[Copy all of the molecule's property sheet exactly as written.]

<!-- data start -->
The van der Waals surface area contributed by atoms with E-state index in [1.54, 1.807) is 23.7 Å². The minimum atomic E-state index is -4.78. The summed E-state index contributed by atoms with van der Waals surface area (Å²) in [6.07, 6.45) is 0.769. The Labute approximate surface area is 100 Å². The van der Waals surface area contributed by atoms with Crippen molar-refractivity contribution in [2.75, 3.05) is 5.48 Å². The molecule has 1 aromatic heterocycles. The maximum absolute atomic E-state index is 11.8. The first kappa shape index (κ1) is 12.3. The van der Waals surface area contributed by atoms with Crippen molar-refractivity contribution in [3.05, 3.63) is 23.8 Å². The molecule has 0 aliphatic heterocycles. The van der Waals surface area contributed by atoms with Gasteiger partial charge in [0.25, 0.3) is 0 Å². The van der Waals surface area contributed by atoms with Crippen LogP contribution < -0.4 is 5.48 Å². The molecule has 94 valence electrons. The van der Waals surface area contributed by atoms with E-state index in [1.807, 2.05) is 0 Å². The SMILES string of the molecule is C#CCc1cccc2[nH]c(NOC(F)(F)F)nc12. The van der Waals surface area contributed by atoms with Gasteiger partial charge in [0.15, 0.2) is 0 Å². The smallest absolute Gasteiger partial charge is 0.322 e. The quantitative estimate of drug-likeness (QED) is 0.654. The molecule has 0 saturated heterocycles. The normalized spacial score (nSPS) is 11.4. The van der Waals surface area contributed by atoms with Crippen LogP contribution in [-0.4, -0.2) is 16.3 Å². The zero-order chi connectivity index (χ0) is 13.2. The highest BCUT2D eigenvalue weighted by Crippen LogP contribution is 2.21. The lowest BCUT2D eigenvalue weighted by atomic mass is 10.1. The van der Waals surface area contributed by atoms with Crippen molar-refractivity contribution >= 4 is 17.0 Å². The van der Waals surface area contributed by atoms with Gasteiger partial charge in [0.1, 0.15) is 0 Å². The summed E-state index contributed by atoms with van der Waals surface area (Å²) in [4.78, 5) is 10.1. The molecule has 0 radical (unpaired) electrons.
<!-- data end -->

The van der Waals surface area contributed by atoms with E-state index in [1.54, 1.807) is 23.7 Å². The minimum atomic E-state index is -4.78. The summed E-state index contributed by atoms with van der Waals surface area (Å²) in [6.07, 6.45) is 0.769. The Labute approximate surface area is 100 Å². The van der Waals surface area contributed by atoms with Crippen molar-refractivity contribution in [2.75, 3.05) is 5.48 Å². The molecule has 1 aromatic heterocycles. The maximum absolute atomic E-state index is 11.8. The first kappa shape index (κ1) is 12.3. The van der Waals surface area contributed by atoms with Crippen molar-refractivity contribution in [3.05, 3.63) is 23.8 Å². The molecule has 0 aliphatic heterocycles. The van der Waals surface area contributed by atoms with Gasteiger partial charge in [0.25, 0.3) is 0 Å². The van der Waals surface area contributed by atoms with Crippen LogP contribution < -0.4 is 5.48 Å². The molecule has 94 valence electrons. The van der Waals surface area contributed by atoms with E-state index in [1.807, 2.05) is 0 Å². The SMILES string of the molecule is C#CCc1cccc2[nH]c(NOC(F)(F)F)nc12. The van der Waals surface area contributed by atoms with Gasteiger partial charge in [0.15, 0.2) is 0 Å². The smallest absolute Gasteiger partial charge is 0.322 e. The quantitative estimate of drug-likeness (QED) is 0.654. The molecule has 0 saturated heterocycles. The normalized spacial score (nSPS) is 11.4. The van der Waals surface area contributed by atoms with Crippen LogP contribution in [-0.4, -0.2) is 16.3 Å². The zero-order chi connectivity index (χ0) is 13.2. The highest BCUT2D eigenvalue weighted by Crippen LogP contribution is 2.21. The lowest BCUT2D eigenvalue weighted by atomic mass is 10.1. The van der Waals surface area contributed by atoms with Crippen molar-refractivity contribution >= 4 is 17.0 Å². The van der Waals surface area contributed by atoms with Gasteiger partial charge in [0.1, 0.15) is 0 Å². The summed E-state index contributed by atoms with van der Waals surface area (Å²) in [4.78, 5) is 10.1. The molecule has 0 radical (unpaired) electrons.